Review: Macbeth (Royal Exchange, Manchester)
Lucy Ellinson stars in the new production directed by Christopher Haydon
Shakespeare's Scottish play is perhaps his most loved by audiences. Its sharply defined five-act structure details the decline of the eponymous war hero as his own ambition is fuelled by his ruthless wife. Director Christopher Haydon's new version gender-flips Macbeth into a woman, but the conceit only adds confusion rather than validating itself, as stylisation takes precedence over narrative sense.
There's an almost literal deluge of atmosphere at the opening. A deafening storm and gunshots clamour around the theatre, while at the centre of Oli Townsends's futuristic set, smoke rises out of a bubbling pool like a cauldron. This intensity quickly fades, however, when the play begins and the issues surface.
Though Bryony Davies, Nicola May-Taylor and Charlotte Merriam find collective energy as the three witches, they are characterised less as a malevolent force and more as a group of sexualised figures. In between excessive bouts of convulsions and leg thrusting, they gyrate their hips and smirk to cast innuendos out of anything as innocuous as the word "munch". They serve a much better purpose as the servants inside the castle, cleverly hinting they are infiltrating and haunting Macbeth's mind.
Inevitably, the production depends on its titular performance. Disappointingly, Lucy Ellinson coasts along, simmering away as gently as the cauldron rather than engaging as the central tragic hero. Her dark eye make-up and gaunt cheek definition convey her fear as she contemplates regicide, but they also seem to suggest weariness as Ellinson delivers the verse with a hoarse half-whisper and rising intonation. This proves detrimental to the speeches and soliloquies – a lot is lost to this muffled volume, but also to the rapid pace at which Ellinson races through, as though she is making flippant decisions rather than being confronted by agonising dilemmas.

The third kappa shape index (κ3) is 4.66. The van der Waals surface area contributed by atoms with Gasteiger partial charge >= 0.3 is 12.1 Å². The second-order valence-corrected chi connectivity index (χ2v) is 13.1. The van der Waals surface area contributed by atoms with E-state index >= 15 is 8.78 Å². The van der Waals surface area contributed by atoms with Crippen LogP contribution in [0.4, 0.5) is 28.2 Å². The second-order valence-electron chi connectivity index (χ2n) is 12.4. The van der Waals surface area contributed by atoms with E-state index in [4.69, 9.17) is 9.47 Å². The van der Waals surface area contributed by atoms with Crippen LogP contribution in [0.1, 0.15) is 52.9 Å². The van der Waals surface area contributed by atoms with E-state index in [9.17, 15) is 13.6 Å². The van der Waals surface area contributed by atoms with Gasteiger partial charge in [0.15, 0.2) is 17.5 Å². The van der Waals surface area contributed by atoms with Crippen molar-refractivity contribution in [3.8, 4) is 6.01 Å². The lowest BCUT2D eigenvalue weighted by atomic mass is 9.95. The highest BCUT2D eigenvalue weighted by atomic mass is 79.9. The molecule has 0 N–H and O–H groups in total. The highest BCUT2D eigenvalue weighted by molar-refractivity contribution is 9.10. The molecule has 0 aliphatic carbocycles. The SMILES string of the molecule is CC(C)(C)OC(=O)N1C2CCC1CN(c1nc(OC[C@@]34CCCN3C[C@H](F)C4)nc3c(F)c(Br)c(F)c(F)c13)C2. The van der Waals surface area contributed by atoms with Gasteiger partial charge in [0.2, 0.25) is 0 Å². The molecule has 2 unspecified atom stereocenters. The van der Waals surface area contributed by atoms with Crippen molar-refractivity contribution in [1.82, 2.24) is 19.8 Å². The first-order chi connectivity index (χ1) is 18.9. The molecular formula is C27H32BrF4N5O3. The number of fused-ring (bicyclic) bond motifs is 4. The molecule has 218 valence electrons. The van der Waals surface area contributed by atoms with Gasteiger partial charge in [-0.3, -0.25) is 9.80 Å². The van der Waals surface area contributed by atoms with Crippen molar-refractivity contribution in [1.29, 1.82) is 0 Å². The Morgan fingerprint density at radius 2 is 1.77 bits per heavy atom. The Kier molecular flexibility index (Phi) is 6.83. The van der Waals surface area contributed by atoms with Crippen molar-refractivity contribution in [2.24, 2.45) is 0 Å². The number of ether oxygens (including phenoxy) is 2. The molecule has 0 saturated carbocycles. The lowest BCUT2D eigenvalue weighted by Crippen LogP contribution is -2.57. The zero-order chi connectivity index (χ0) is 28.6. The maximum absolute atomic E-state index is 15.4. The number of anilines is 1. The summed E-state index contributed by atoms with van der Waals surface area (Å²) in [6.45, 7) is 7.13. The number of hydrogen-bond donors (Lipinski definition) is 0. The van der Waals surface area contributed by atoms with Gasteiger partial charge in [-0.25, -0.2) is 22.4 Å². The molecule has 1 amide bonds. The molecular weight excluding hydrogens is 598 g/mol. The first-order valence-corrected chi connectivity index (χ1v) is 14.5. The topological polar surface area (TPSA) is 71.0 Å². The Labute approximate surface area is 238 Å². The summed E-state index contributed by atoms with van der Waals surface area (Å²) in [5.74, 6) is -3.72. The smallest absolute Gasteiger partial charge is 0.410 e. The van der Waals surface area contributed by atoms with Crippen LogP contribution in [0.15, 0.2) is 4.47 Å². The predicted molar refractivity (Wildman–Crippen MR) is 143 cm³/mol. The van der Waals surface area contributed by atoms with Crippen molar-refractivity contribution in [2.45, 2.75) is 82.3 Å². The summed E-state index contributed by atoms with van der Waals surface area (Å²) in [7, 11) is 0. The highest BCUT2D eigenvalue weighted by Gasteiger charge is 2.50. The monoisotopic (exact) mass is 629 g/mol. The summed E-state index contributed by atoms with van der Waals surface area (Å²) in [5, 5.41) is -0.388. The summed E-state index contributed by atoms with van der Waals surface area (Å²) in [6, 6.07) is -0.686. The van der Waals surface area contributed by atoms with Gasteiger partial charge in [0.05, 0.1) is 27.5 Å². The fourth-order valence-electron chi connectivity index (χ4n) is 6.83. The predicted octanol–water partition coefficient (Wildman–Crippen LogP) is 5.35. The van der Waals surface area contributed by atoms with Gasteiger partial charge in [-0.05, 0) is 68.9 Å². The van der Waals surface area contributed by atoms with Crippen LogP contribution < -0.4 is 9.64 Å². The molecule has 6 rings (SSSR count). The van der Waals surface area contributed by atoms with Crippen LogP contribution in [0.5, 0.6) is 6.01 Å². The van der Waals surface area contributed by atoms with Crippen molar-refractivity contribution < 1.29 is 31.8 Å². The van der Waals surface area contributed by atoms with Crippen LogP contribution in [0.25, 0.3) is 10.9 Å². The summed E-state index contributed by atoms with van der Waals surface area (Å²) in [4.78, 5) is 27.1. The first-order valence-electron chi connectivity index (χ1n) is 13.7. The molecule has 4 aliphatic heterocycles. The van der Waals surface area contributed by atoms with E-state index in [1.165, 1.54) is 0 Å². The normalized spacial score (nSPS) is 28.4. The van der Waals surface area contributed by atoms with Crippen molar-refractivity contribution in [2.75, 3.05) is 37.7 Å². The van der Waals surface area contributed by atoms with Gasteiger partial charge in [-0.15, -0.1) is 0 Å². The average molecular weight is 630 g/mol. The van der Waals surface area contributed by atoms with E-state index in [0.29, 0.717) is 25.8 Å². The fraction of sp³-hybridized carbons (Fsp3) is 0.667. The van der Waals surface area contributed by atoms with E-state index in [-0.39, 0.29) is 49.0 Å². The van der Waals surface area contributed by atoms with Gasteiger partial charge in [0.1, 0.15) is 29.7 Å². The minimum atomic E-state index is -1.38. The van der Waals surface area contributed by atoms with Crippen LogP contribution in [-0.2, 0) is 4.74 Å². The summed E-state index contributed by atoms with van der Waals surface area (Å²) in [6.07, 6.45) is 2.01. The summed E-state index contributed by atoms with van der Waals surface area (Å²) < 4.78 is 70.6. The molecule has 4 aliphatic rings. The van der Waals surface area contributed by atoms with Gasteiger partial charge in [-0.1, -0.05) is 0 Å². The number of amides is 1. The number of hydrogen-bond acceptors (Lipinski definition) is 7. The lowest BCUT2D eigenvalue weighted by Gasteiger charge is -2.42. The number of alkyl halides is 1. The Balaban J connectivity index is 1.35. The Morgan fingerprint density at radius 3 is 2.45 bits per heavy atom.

As Lady Macbeth, Ony Uhiara is equally mixed. She captures an unhinged mania with wild wide eyes, but her shoutiness often translates as a petulance Macbeth would dismiss rather than yield to. There is, crucially, little commitment to exploring the pair's romantic relationship.
The play is a portrait of corruptive power and masculinity, and here too the gender-flipping presents an obstacle. While alterations are made to gendered pronouns in the script, it seems to deliberately retain the repeated references to masculinity. Though Ellinson visibly becomes more androgynous, as though attempting to answer the insistent question "are you a man?", the piece is far from an illuminating feminist reading.
There are more enjoyable moments, such as the manifestation of Banquo's ghost at the banquet, which lighten the otherwise punishing three hours. Above all though, the production suggests that gratuitously "reinventing" Shakespeare leads to toil and trouble.